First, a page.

Minutes later, a Henrik Zetterberg pass deflected off Franzen's still bleeding head and into the net for the game's deciding goal. Franzen's head also blocked a number of shots late in the game as the Coyotes furiously tried to even the score.
"That's just a hockey player giving everything he can for the team," said Red Wings head coach Mike Babcock. "The doctors said that they could probably put his head back on and save his life, but that procedure would have caused him to miss the rest of the game. We knew Johan wouldn't have wanted that. So we just rolled his head back out there."
The Red Wings briefly considered having Franzen's body return to the game instead of his head, but figured his body would take up too much space and be harder to move.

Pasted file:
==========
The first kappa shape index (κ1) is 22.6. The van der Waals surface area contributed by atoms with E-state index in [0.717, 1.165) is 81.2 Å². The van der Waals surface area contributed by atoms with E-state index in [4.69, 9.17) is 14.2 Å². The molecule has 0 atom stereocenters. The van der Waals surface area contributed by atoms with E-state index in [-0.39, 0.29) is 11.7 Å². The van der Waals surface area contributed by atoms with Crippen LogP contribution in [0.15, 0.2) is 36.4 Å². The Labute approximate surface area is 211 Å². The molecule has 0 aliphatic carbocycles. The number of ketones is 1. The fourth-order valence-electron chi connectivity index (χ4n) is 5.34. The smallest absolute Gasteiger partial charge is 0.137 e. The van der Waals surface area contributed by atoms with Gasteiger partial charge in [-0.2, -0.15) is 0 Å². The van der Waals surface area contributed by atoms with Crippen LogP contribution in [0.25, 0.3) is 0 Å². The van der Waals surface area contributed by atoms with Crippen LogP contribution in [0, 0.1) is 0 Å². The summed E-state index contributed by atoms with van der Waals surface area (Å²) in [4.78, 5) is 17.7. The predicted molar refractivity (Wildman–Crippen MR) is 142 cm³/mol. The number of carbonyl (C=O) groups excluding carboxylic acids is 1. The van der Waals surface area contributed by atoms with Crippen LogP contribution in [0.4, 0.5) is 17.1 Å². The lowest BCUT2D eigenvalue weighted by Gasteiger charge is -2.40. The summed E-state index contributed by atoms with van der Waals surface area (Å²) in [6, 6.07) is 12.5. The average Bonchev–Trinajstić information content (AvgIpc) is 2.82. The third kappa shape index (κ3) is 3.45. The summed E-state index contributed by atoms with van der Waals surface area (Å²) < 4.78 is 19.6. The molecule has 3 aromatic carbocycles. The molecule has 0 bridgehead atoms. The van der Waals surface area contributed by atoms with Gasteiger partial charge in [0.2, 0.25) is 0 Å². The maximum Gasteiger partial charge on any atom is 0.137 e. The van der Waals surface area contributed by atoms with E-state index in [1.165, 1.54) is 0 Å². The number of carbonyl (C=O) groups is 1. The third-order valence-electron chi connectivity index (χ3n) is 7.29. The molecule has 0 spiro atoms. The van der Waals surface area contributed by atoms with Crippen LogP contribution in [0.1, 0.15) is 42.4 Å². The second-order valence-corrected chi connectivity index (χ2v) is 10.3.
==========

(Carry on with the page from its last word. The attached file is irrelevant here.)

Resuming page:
"Plus, we already have a torso of a minor leaguer that we called up last week getting some minutes," said Babcock. "We wanted to give the Coyotes a different look."
Franzen's head is expected to practice in preparation for Game 3.
"It could probably use some rest, but it's also supposed to stay on ice or it will really begin to smell," said Babcock.
His body is is being butchered and, per decades-old hockey tradition, every part of it will be used to make equipment for the team.
"We don't waste any part of a player in this sport," said Zetterberg. "I've got dibs on his femurs for a couple new stick blades."